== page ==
Who is Sven de Hondt?
Well on his website (www.hetjaarvandehond.be) he describes himself in this way;-
“I’m a freelance-journalist for the Belgian magazines P-magazine & Che-magazine, a bartender in a Belgian beer bar, a movie aficionado, a self declared pop culture critic, a past time date show participant, a storyteller and an alternative traveller”.
Sven embarked on a massive adventure, where he hitch hiked from his home town of Leuven in Belgian to Sydney Australia. A life changing experience to say the least, Sven is now back and working at the Rock N Bowl hostel in Bristol, brimming with stories to tell.
What inspired you to hitch hike to Australia?
I like to think that I made the blueprint for my Hitch hiking trip to Australia 4 years ago. I was 22 at that time and I hitch hiked around Europe for 6 months. It was on that trip that I first fell madly in love with the road and that I started to enjoy travelling without a plan.
Waking up and not knowing where I would end up by nightfall was exciting and frightening at the same time. I said that before I was about to settle I would make one massive hitch hiking trip, as if it was the ultimate testament of my youth.
I left on the 10th of June, the exact day of my 25th birthday, which was quite symbolic. “I’ve done One quarter of a century; let this adventure be the beginning of the next one.” and so I left. On a highway in Belgium. With a sign that said Sydney.
Did you come across any problems along the way?
I always tend to laugh when people tell me about their travel-preparations. Where do you start planning and where do you end. I did enquire a couple of visas (Pakistan, India), but against my expectations everything went really smoothly.
I did not really have practical problems, although when I was in Iran I heard about the passing of my father. He was 50 and he passed away in a car accident. I went home from Iran and picked up my travels 3 weeks later in Pakistan. It made me think about the course, the urgency and the meaning of my travels and I felt he was living his lost dreams through me. It didn’t make my trip easier, but it definitely changed how I looked at the world.
What was the easiest and hardest country to hitch hike through?
Germany is always quite easy to hitch, because cars are allowed to make high speeds. The easiest country to hitch hike in, is actually Turkey and the middle east (not what most people would think).
Over there, the people were so generous and hospitable which really amazed me. On the other hand… I thought hitch hiking in Australia was quite hard…It’s the same as in the UK. People are living in their bubble of indulgence and a pressure created by society that they don’t tend to stop for hitch hikers. Or… the less people have… the more they are willing to give away. I learned a lot about the human condition on my trip.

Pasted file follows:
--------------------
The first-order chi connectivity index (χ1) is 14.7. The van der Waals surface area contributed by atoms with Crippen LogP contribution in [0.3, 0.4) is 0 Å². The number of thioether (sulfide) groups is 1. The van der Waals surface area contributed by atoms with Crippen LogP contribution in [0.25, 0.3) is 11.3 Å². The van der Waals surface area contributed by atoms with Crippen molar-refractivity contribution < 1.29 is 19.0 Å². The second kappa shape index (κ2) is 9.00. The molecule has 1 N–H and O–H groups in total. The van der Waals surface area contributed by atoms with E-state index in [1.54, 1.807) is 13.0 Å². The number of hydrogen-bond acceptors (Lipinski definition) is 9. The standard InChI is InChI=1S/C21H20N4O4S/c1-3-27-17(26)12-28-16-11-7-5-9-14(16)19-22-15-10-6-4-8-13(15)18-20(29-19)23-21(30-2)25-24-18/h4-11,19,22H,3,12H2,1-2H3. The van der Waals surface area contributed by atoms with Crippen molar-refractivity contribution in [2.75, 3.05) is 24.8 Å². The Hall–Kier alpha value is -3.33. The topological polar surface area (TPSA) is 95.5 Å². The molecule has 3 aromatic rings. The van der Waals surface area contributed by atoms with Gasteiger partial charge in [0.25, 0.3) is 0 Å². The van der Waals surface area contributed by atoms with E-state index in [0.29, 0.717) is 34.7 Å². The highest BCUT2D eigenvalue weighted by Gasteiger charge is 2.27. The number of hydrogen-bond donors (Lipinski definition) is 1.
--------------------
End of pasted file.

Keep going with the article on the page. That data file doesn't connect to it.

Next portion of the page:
What tips and advice would you offer to people thinking about hitch hiking a long distance?
Surround yourself with a partner. ‘Happiness is not real unless it’s shared’ is kind of a cliché… but it’s a cliché because it’s true. I hitched on my own and I hitched with others; but I definitely prefer to hitch hike with others.
On a more practical level: never give up! One of the unwritten rules of hitch hiking: just when you are about to give up an amazing ride will show up: a BMW, a porche, a person who goes straight to your destination, a car full of bikini clad girls or a hot Alexander Skarsgard look-a-like.
I have a lot of practical advice: where colours (purple, pink and orange. don’t think you look ridiculous, people tend to trust orange and purple and are more likely to give you a ride) and never ever wear sunglasses or hats; even if it’s blistering hot.
What modes of transport did you use to get to your destination?
Automobiles, bikes, boats, canoes, trains, buses, riksja’s, Jeepney’s; Becaks and TukTuks. And eventually I took one plane.
What is one of your favourite memories of the trip?
Jeez… do you have a minute… I met my girlfriend on the bus in Malaysia. She’s English , which is why I moved to the UK after my trip. (the end of my trip, the beginning of a new adventure). I was invited at weddings in Vietnam and Iran. I taught school kids in Iran, I was an extra in a Bollywood movie, I went in for meditation, I learned how to dive, how to climb and how to ride a motorbike. The list is endless.
“Great stories happen to those who can tell them.” – Ira Glass: 21stCentury Journalist/Storyteller